IKEA: Hiring on Values As Well as Skills

Some claim that only attitudes matter (taken into account that  a certain level of knowlegde and experience is available). What do you tthink? Found at IKEA: Hiring on Values As Well as Skills. Many successful companies, such as IKEA, consider corporate culture part of their competitive edge. For those companies, that means hiring in a different way. Read all at KEA: Hiring on Values As Well as Skills. Photocredit: Mellow Like A … Related articles Soon You Will Buy Your House From IKEA [Ikea] (jezebel.com) Continue reading IKEA: Hiring on Values As Well as Skills

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Resolutions 2011: Avoiding these 6 HR-myths

The Sartorialist: On the Street…Heat Wave, New York City

Photocredit: http://thesartorialist.blogspot.com/2010/07/on-streetheat-wave-new-york-city.html

Found at CEB Views, author Srikanth Seshadri (via Willem Scheepers)

“It is imperative that firms hold on to their best employees, not only when labor markets are stretched and the war for talent is raging but in recessionary times as well.”

“Continual investment in retaining and engaging key employees will not only help you weather the worst of the storm but also positions you well to take advantage of the upturn before (and more effectively than) any of your competitors.”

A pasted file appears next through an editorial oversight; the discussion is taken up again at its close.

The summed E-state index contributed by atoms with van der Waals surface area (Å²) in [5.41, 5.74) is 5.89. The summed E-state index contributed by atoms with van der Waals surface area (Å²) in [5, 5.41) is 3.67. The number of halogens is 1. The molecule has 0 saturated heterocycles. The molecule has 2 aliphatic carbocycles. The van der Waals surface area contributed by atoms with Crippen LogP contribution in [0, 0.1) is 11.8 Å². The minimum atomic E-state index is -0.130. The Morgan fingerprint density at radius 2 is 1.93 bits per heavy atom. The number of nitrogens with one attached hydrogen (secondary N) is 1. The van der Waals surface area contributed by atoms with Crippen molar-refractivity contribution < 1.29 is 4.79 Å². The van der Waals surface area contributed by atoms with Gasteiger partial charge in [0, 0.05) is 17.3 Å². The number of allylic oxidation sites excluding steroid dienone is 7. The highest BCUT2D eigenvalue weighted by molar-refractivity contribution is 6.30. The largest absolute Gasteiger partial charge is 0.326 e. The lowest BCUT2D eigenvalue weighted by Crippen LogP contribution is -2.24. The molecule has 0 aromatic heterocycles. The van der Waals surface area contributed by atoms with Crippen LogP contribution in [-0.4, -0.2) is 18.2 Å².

“Myth 1: ‘Compensation is the Key Driver of Employee Engagement’

Reality: Compensation is the most important reason why an employee chooses one firm over another. However, as long as compensation is within an appropriate market range, additional compensation is not one of the main drivers of employee engagement.

Fact: More than 44% of employees worldwide indicate that compensation is the main reason why they chose a particular job.

Must Do: Equip your managers with tools, resources, and talking points that not only improve their qualities as managers but also help them diagnose the true reasons for employee disengagement.

Myth 2: ‘Most High Performers Are High-Potential Employees’

Reality: While almost all high-potential employees are high-performing, the reverse is not true. High-potential employees must have: 1) the skills to be successful at a higher level, 2) the aspiration to be promoted several times, and 3) the desire for a long-term career at your company, not one of your competitors.

Fact: Only 29% of high performers are actually high-potential employees. The two most common reasons why they are not are: 1) They have the ability, but not the aspiration—they don’t want to make the necessary trade-offs in their life to be promoted several times, and 2) they have the ability but not the engagement to be successful—they will make the necessary trade-offs but they prefer to make them at a different company.

Must Do: Expand your assessment process of potential high-potential employees to measure their engagement and aspiration levels. At a minimum, include these criteria if you are collecting nominations from managers for high-potential programs.

Continue reading “Resolutions 2011: Avoiding these 6 HR-myths”